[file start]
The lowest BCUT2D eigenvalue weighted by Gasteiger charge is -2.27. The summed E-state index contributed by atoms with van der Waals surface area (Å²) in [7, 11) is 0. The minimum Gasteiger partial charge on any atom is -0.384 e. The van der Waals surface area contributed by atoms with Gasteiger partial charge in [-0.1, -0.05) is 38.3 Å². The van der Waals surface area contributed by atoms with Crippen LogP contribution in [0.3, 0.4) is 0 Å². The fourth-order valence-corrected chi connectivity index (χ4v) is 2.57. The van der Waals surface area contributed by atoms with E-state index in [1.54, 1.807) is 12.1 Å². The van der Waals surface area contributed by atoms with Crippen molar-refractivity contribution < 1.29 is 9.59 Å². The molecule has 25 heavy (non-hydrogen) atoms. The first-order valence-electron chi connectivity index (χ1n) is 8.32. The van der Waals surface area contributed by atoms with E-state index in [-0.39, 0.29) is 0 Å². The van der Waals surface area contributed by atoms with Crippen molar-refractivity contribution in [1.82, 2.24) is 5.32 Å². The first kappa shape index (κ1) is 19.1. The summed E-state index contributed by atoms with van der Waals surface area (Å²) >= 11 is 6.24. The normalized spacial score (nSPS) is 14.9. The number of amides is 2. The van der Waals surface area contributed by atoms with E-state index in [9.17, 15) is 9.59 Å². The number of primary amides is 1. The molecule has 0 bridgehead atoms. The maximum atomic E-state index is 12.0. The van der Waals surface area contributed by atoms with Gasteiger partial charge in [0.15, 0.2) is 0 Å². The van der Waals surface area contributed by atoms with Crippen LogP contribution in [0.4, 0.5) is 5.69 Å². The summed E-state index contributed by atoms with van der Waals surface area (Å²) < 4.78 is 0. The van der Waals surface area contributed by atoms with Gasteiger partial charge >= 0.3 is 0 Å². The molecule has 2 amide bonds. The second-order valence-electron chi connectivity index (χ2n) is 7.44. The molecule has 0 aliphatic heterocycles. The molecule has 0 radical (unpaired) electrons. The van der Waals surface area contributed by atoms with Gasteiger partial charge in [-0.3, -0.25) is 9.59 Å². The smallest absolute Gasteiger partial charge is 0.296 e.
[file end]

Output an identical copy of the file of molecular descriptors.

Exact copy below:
The lowest BCUT2D eigenvalue weighted by Gasteiger charge is -2.27. The summed E-state index contributed by atoms with van der Waals surface area (Å²) in [7, 11) is 0. The minimum Gasteiger partial charge on any atom is -0.384 e. The van der Waals surface area contributed by atoms with Gasteiger partial charge in [-0.1, -0.05) is 38.3 Å². The van der Waals surface area contributed by atoms with Crippen LogP contribution in [0.3, 0.4) is 0 Å². The fourth-order valence-corrected chi connectivity index (χ4v) is 2.57. The van der Waals surface area contributed by atoms with E-state index in [1.54, 1.807) is 12.1 Å². The van der Waals surface area contributed by atoms with Crippen molar-refractivity contribution < 1.29 is 9.59 Å². The molecule has 25 heavy (non-hydrogen) atoms. The first-order valence-electron chi connectivity index (χ1n) is 8.32. The van der Waals surface area contributed by atoms with E-state index in [-0.39, 0.29) is 0 Å². The van der Waals surface area contributed by atoms with Crippen molar-refractivity contribution in [1.82, 2.24) is 5.32 Å². The first kappa shape index (κ1) is 19.1. The summed E-state index contributed by atoms with van der Waals surface area (Å²) >= 11 is 6.24. The normalized spacial score (nSPS) is 14.9. The number of amides is 2. The van der Waals surface area contributed by atoms with E-state index in [9.17, 15) is 9.59 Å². The number of primary amides is 1. The molecule has 0 bridgehead atoms. The maximum atomic E-state index is 12.0. The van der Waals surface area contributed by atoms with Gasteiger partial charge in [0.15, 0.2) is 0 Å². The van der Waals surface area contributed by atoms with Crippen LogP contribution in [0.4, 0.5) is 5.69 Å². The summed E-state index contributed by atoms with van der Waals surface area (Å²) < 4.78 is 0. The van der Waals surface area contributed by atoms with Gasteiger partial charge >= 0.3 is 0 Å². The molecule has 2 amide bonds. The second-order valence-electron chi connectivity index (χ2n) is 7.44. The molecule has 0 aliphatic heterocycles. The molecule has 0 radical (unpaired) electrons. The van der Waals surface area contributed by atoms with Gasteiger partial charge in [-0.3, -0.25) is 9.59 Å². The smallest absolute Gasteiger partial charge is 0.296 e.